`Stage' has great moves but a predictable plot

Movie reviews

May 12, 2000|By Chris Kaltenbach | Chris Kaltenbach,SUN STAFF

There's spectacular dancing on display in "Center Stage." Unfortunately, all that artistry is surrounded by a hackish, paint-by-numbers storyline that makes the time between dance numbers seem endless.

Here's the plot, and when you recognize it from the dozens of similar plots you've encountered before -- think films from "Stage Door" to "Fame" -- feel free to skip ahead in the review: It's the opening of another semester at New York's American Ballet Company, and a bunch of young, talented, beautiful kids are determined to become famous. There's the big-headed, ultra-talented dancer who knows how good she is and acts like it. There's the dancer with a ton of attitude. There's the charming foreigner, the wallflower who expects to fail and the up-and-coming star intent on shaking up the old order.

There's a stage mom, a distinguished teacher too wedded to the old ways, and an instructor who acts tough but has a heart of gold.

And, most important, there's the sweet young thing who must be rooted for. Jody (Amanda Schull, a member of the San Francisco Ballet) is a good dancer who may not be great, but she's so darn plucky, she just has to succeed. She's beautiful, although she doesn't realize it. And she has a DREAM.

The best thing about plots like this is that, as soon as a character gets introduced, you know what's going to happen by the end of the film. Suffice to say, on that score, "Center Stage" doesn't disappoint.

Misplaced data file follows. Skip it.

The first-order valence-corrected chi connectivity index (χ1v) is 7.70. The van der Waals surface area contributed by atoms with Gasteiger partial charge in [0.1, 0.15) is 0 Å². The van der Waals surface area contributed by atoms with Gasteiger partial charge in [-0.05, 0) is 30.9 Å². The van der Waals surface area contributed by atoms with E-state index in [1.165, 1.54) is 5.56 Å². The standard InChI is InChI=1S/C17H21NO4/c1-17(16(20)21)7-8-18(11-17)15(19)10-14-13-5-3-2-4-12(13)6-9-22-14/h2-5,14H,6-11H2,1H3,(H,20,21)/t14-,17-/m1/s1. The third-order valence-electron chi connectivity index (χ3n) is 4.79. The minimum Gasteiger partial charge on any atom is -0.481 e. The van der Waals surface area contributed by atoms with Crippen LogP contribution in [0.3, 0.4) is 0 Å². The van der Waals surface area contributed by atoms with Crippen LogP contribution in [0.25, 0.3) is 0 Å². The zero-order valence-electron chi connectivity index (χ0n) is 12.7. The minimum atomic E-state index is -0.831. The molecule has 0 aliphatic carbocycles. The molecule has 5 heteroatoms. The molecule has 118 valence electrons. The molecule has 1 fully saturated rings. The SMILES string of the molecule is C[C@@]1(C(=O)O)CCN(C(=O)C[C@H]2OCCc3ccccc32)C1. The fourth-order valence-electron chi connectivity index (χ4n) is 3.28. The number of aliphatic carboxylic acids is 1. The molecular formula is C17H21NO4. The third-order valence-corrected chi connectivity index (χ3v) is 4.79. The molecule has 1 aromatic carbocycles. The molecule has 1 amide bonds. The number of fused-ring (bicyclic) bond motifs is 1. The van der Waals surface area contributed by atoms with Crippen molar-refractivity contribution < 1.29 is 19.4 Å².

It doesn't disappoint when it comes to the dancing, either, and that almost saves the film; for dance aficionados, it probably does. Works by master choreographers George Balanchine and Kenneth MacMillan are featured. Almost all of the cast was acting for the first time (it shows), and the performers were culled from leading dance companies. There's also an eclectic assortment of young talent on display, including the American Ballet Theatre's Ethan Steifel (as a maverick choreographer) and Russian gold-medal figure-skater Ilia Kulik (as the charming foreigner).

And director Nicholas Hytner is at his best putting the dance numbers on screen, giving us occasional close-ups, but never forgetting that dancers dance with their bodies, not their faces.

As a movie, "Center Stage" is one heck of a dance recital. But that's about it.

`Center Stage'

Starring Amanda Schull, Zoe Saldana and Peter Gallagher

Directed by Nicholas Hytner

Released by Columbia

Rated PG-13 (language and some sensuality)

Running time 113 minutes

Sun score: * *

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